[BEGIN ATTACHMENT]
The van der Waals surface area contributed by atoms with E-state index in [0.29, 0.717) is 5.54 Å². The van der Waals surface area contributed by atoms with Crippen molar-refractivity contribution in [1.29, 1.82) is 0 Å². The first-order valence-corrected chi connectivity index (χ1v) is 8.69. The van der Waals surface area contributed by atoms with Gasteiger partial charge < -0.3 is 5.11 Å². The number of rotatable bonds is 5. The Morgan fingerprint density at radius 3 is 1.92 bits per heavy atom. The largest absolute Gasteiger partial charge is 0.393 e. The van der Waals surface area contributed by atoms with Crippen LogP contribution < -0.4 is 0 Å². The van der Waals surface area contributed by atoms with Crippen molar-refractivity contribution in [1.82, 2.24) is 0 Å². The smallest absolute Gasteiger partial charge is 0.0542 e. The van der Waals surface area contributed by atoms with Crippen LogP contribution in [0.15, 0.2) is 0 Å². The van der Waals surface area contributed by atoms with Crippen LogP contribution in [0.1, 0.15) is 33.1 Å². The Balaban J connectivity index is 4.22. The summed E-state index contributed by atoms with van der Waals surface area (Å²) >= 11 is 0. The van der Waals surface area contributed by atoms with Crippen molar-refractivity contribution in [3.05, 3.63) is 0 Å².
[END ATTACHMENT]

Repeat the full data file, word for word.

The van der Waals surface area contributed by atoms with E-state index in [0.29, 0.717) is 5.54 Å². The van der Waals surface area contributed by atoms with Crippen molar-refractivity contribution in [1.29, 1.82) is 0 Å². The first-order valence-corrected chi connectivity index (χ1v) is 8.69. The van der Waals surface area contributed by atoms with Gasteiger partial charge < -0.3 is 5.11 Å². The number of rotatable bonds is 5. The Morgan fingerprint density at radius 3 is 1.92 bits per heavy atom. The largest absolute Gasteiger partial charge is 0.393 e. The van der Waals surface area contributed by atoms with Crippen LogP contribution < -0.4 is 0 Å². The van der Waals surface area contributed by atoms with Crippen molar-refractivity contribution in [1.82, 2.24) is 0 Å². The smallest absolute Gasteiger partial charge is 0.0542 e. The van der Waals surface area contributed by atoms with Crippen LogP contribution in [0.15, 0.2) is 0 Å². The van der Waals surface area contributed by atoms with Crippen LogP contribution in [0.1, 0.15) is 33.1 Å². The Balaban J connectivity index is 4.22. The summed E-state index contributed by atoms with van der Waals surface area (Å²) >= 11 is 0. The van der Waals surface area contributed by atoms with Crippen molar-refractivity contribution in [3.05, 3.63) is 0 Å².